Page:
In the wake of the government ordered shutdown of Internet access in Egypt recently, Washington policymakers are debating various scenarios involving “regulation of the Internet.” The consensus seems to be that government should not be able to act as a gatekeeper or shut off Internet access. In the U.S., dominant private companies also have the ability and commercial incentive to act as gatekeepers, but so far for the most part they have not. That’s the way Americans like it. The Internet itself has never been regulated here, although the underlying local cable TV and telephone access services were regulated until 2005.
While dozens of competing Internet Service Providers (ISPs) from Compuserve to AOL offered e-mail and other apps and content online in the 1990s until 2005, you still bought your Internet access connection separately from the regulated phone or cable company.
Once the telephone and cable companies began offering information services connectivity bundled along with your physical wired connection on a totally deregulated basis, most of the original ISPs disappeared, since they could not compete with offers that included the physical access connection in double or “triple play” packages. The vertically integrated phone and cable companies won because they were holding the trump card of legacy local networks that were once fully regulated, government protected monopolies. Now they were the only ones who could bundle together voice telephone, TV video and Internet access.
So no regulation of the competitive ISPs worked well until the market evolved into a duopoly of two Internet Access Providers (IAPs) per market, and in some places, back to a monopoly. Early in 2010, at the direction of Congress, the FCC completed a National Broadband Plan which recommended that affordable open broadband Internet access be available to all Americans. About the same time, Secretary of State Clinton began calling for the “freedom to connect” to be included in basic human rights for the 21st Century.
Late last year, after a lengthy and in-depth proceeding with unprecedented public input, the FCC adopted an open Internet rule that establishes Internet end users’ rights in the U.S. In contrast to critics in the U.S. House of Representatives, the FCC rules require no one to seek permission before launching any new service, application or content service on the Internet.
The FCC has no power to regulate Internet content and is not attempting to do so. It will not judge, approve or even monitor online content. Quite the contrary: it has merely ruled, as the agency responsible for the public interest in advanced telecommunications by wire and radio spectrum, that neither the government nor any private company should act as a gatekeeper for other services, applications and content available to its Internet access customers. The FCC wants all Americans to have the freedom to “innovate without permission” from either their government or their Internet Access Provider.
Since American households and small businesses have so few choices for high speed Internet access, the terms of their access to services, apps and content on the Internet should not be dependent on the identity of their IAP, or the current state of its commercial affiliations and business negotiations with various online services. So the FCC has prohibited wired Internet access providers from prioritizing delivery of their own content and services over other end user choices. No one in government will be picking winners and losers among services or content or companies. The new rule simply says your IAP can’t pick among them for you either. Along with the right to connect in the first place, that’s the essence of the Internet freedom Americans have come to expect and rely on every day.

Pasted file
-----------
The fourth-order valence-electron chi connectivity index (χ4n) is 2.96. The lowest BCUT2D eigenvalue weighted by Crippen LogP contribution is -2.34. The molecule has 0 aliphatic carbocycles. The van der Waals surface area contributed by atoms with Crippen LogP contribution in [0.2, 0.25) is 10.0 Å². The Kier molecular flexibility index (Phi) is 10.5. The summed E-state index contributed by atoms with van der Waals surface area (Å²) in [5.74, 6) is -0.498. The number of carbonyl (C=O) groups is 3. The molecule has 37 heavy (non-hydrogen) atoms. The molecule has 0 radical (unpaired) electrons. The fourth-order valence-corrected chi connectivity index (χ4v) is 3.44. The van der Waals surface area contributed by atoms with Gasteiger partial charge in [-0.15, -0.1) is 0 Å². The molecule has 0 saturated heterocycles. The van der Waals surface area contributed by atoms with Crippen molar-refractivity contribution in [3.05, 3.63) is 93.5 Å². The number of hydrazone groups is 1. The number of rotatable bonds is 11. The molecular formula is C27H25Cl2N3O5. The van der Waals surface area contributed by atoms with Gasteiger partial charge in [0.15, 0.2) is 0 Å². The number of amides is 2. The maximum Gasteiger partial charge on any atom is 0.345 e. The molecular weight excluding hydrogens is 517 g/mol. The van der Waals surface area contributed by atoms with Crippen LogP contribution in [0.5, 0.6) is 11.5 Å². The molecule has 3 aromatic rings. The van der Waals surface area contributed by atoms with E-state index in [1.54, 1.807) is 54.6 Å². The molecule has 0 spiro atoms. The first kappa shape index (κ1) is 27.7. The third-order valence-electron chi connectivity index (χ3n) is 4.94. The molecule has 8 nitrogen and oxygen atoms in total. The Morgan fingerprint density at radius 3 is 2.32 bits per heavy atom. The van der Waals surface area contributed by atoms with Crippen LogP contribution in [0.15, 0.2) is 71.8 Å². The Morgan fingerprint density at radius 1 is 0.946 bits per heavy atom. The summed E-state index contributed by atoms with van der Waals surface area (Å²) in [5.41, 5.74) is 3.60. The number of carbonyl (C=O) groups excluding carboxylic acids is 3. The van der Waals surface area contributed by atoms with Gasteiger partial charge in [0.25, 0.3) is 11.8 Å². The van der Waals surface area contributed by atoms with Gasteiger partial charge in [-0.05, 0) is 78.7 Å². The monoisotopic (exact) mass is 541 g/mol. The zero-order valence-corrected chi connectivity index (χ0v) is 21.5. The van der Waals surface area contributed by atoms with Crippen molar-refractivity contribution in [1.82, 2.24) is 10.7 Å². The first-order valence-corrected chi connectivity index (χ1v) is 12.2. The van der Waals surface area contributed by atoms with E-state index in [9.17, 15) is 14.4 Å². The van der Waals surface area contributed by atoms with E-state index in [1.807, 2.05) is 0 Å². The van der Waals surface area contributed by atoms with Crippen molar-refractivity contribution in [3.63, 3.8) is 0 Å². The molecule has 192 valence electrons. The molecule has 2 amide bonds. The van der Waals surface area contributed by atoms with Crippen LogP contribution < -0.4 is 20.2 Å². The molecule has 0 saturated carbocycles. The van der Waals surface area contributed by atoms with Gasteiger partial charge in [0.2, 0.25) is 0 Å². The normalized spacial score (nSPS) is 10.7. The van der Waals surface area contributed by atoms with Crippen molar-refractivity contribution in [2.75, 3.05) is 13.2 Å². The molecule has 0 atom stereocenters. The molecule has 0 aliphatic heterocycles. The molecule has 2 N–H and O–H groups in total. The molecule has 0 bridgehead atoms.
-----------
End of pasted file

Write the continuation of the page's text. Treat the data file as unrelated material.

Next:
If we cannot ensure Internet freedom to connect and access everything (except that ruled illegal by law enforcement/judicial action) at home in the U.S., what hope is there for the people of nations that do not even pretend to uphold such freedoms?
Free market dreamers like one FCC Commissioner have been forecasting more competition for the cable/telco Internet access duopoly since before Amazon, eBay, Google, Facebook, Netflix or Twitter became household names. Competition and innovation online has been exploding while infrastructure access competition remains unchanged or diminished with industry consolidation.
More access competition has simply not materialized and it is not just around the corner either. Barriers to entry are way too high and most markets barely support two local broadband infrastructure competitors, some support only one, and some rural areas, none. That’s the harsh economic reality of telecom networks around the world.
Meanwhile, FCC critics argue there’s no clear market failure or crisis that needs solving. That was certainly true also with home mortgages before the Wall Street meltdown of 2008 and with management of oil rigs in the Gulf before the 2010 BP disaster. Perhaps we should learn to heed the warnings of experts about brewing market problems before they become a public crisis. Internet access is simply too important to entrust entirely to the profit motives of a handful of corporations. Or to the whims of government.